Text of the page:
There are other highlights more attuned to a typical underground festival: Diversions Music co-founders OXIA and Nicolas Masseyeff spinning back-to-back, peaking with Prospa’s tasty breaks mover “Prayer”; international stars like Blond:ish, Behrouz and Kenny Dope; Praslea and Raresh bringing their beloved Romanian flavor as Praslesh. There are live sets by Mexico’s Sainte Vie, Berlin and Lima collective Feathered Sun, and Satori who laid down a simmering multi-instrumental session at the head of an expansive, emerald pool.
These international sounds are well enveloped with plenty of homegrown acts, both from home and of the Moroccan diaspora spread across the planet. Casablanca rapper Issam, who recently made waves signing the largest hip-hop record deal ever for an Arab artist, represented the former; his set was Arab Trap madness, and a welcome sonic reprieve from the steady diet of house and techno.
One of the biggest discoveries was Glitter, aka Manar Fegrouch. Having moved from Rabat to Paris a decade ago to study, Fegrouch seasons African flavors on her edits by layering in a harmony of Sub-Saharan and Saharan sounds, vocals and instruments -- such as she did on Anturage & Alexey Union’s “Visions."
“It’s f--king changing,” she tells me of the current Moroccan scene. When she was younger, nothing was percolating, so they had to organize their own small raves. “About five years ago, it started to be cool. We had like four to five electronic festivals. Now there’s some energy, and Moroccan people have started getting curious about electronic music. And that’s cool, that’s what we need -- some good energy.”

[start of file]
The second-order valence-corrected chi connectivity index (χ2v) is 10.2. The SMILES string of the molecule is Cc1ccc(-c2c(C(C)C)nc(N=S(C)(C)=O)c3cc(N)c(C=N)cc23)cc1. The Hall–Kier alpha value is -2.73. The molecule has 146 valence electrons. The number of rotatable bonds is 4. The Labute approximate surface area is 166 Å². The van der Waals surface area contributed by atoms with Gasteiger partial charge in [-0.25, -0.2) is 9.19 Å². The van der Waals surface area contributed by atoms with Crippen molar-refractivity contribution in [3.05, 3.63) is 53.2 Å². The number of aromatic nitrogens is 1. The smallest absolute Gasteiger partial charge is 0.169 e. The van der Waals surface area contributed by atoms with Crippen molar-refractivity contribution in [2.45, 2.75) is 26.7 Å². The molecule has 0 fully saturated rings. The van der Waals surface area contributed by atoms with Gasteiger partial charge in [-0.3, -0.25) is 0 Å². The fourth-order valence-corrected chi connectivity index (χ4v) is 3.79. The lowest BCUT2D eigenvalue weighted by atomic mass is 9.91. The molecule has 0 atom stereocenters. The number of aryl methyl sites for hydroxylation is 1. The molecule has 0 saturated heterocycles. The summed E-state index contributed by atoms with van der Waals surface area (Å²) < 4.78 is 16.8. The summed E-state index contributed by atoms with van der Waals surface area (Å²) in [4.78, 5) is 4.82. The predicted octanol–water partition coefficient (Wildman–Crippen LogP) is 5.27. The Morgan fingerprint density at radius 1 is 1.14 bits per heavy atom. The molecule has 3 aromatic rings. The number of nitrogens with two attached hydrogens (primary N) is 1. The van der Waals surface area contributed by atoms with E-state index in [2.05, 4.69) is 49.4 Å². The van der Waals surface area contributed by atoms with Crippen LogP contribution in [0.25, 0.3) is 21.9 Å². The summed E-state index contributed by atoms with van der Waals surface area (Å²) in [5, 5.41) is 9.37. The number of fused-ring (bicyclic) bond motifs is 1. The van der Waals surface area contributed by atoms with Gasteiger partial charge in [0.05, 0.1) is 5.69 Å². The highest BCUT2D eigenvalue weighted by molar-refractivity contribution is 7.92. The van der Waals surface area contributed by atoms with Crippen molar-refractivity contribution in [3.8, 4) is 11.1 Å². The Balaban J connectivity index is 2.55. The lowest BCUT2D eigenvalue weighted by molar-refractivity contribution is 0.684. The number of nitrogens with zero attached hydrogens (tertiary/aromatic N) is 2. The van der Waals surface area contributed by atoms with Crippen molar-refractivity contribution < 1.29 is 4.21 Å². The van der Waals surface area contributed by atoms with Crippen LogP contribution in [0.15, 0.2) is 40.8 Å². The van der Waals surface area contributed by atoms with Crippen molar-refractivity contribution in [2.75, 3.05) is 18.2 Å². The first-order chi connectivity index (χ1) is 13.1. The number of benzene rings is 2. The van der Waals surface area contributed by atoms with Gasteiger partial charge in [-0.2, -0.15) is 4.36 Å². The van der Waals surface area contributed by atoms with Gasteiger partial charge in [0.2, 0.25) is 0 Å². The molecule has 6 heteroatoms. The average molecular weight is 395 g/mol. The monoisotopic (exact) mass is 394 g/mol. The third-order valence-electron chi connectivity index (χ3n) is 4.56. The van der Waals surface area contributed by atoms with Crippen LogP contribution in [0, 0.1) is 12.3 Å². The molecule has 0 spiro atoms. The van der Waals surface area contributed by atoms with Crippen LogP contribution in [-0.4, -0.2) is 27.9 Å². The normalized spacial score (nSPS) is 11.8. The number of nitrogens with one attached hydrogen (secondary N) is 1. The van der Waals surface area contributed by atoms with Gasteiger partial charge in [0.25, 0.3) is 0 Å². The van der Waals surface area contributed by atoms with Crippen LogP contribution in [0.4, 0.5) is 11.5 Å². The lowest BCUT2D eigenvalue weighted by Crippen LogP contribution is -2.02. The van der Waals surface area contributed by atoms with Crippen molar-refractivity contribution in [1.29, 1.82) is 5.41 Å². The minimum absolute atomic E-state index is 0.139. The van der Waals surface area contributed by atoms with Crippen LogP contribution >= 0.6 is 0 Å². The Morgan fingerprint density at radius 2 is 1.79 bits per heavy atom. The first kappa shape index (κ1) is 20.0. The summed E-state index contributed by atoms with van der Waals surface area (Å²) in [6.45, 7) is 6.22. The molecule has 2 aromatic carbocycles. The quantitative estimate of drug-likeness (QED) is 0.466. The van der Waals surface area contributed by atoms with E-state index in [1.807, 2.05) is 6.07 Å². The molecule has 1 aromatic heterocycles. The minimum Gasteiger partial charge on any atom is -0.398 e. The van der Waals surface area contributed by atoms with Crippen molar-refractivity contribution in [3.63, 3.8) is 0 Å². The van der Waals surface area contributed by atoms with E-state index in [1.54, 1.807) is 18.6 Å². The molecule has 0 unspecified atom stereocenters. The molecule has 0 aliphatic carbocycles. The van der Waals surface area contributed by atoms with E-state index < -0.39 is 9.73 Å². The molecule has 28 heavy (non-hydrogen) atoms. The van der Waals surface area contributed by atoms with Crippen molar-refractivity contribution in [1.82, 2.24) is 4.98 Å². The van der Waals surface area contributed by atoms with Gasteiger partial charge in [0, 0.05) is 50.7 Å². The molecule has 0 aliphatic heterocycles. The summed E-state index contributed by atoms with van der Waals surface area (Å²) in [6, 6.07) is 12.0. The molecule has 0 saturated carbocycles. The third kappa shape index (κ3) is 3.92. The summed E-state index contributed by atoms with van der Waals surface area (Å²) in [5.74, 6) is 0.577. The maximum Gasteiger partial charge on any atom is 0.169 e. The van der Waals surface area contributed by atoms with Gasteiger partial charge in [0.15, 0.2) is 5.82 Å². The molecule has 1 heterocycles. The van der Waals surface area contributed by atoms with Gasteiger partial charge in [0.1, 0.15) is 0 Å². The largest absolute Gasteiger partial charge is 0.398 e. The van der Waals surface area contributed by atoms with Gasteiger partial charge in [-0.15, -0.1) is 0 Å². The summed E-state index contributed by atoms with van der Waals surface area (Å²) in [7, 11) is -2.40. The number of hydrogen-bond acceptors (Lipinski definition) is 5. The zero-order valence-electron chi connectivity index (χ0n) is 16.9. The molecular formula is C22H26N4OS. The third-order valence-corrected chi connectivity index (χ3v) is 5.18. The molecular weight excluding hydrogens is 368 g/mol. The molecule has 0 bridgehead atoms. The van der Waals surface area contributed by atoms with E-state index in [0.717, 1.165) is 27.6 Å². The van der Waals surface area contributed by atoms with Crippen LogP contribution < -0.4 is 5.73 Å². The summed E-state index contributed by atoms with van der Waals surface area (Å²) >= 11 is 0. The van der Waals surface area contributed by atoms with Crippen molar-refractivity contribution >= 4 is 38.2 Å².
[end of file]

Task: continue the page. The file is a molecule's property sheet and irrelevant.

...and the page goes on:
More than 80 percent of the 6,000 attendees were from Morocco. It’s clear that energy is catalyzing across the North African nation. All in all, Moga takes place over four stages (three outdoor and one traditional nightclub) spread across a sprawling Sofitel resort compound, showcasing 65 artists over three days. Luxurious and well appointed, the Sofitel offers a clean and lush backdrop but fails to offer many visual reminders that you are in fact in Morocco. From the manicured palms and trim grass you could be partying in Marbella, Dubai, or Newport Beach.
There are a couple ancillary events in the town of Essaouira, but it’s a shame the ancient village is not more deeply woven into the fabric of Moga. Having recently gained fame as the filming location for Game Of Thrones' Astapor, there was a lot of excitement over dancing where Daenerys Stormborn earned her infamous “Breaker of Chains” moniker (where she freed the Unsullied, roasting the slavers like kebab). Corosine explains the initial plan was to party in that courtyard, but when the port became UNESCO protected in 2015, partying in the Skala de la Kasbah was shelved.
As progressive as Morocco is, it's still a Muslim nation. Very strict alcohol consumption laws make acquiring the necessary permits to drink openly complicated -- especially in older parts of town. Given the stunning beauty and profound ancientness of the Medina, this is particularly disappointing.
That’s not to say Moga lacks flavor. It's one of most exotic festival locations we’ve ever enjoyed. With the indelible richness of Moroccan culture, there are constant reminders everywhere that you are indeed a stranger in a strange land -- even in the opulent confines of a 5-star hotel. A large percentage of attendees wear kaftans, flowing robes and pointed Arabic hoodies, and the language and striking beauty of the Moroccan people informs the senses. In the daytime, one can wander the narrow, cobblestone maze of the Medina and eat fresh octopus, shark and dorado just pulled from a fisherman’s net.
Still, both Corosine and Alaoui promise that as Moga expands and their roots (and financing) strengthen in the community, the ancient city once known as Mogador will grow further enmeshed into the fabric of Moga. The 2017 edition, for instance, offered Moroccan cooking lessons, sunset rooftop parties, artisanal workshops, documentary screenings, masterclasses on Gnawa music theory and more. They hope to grow these offerings in future editions, and that can only be a good thing.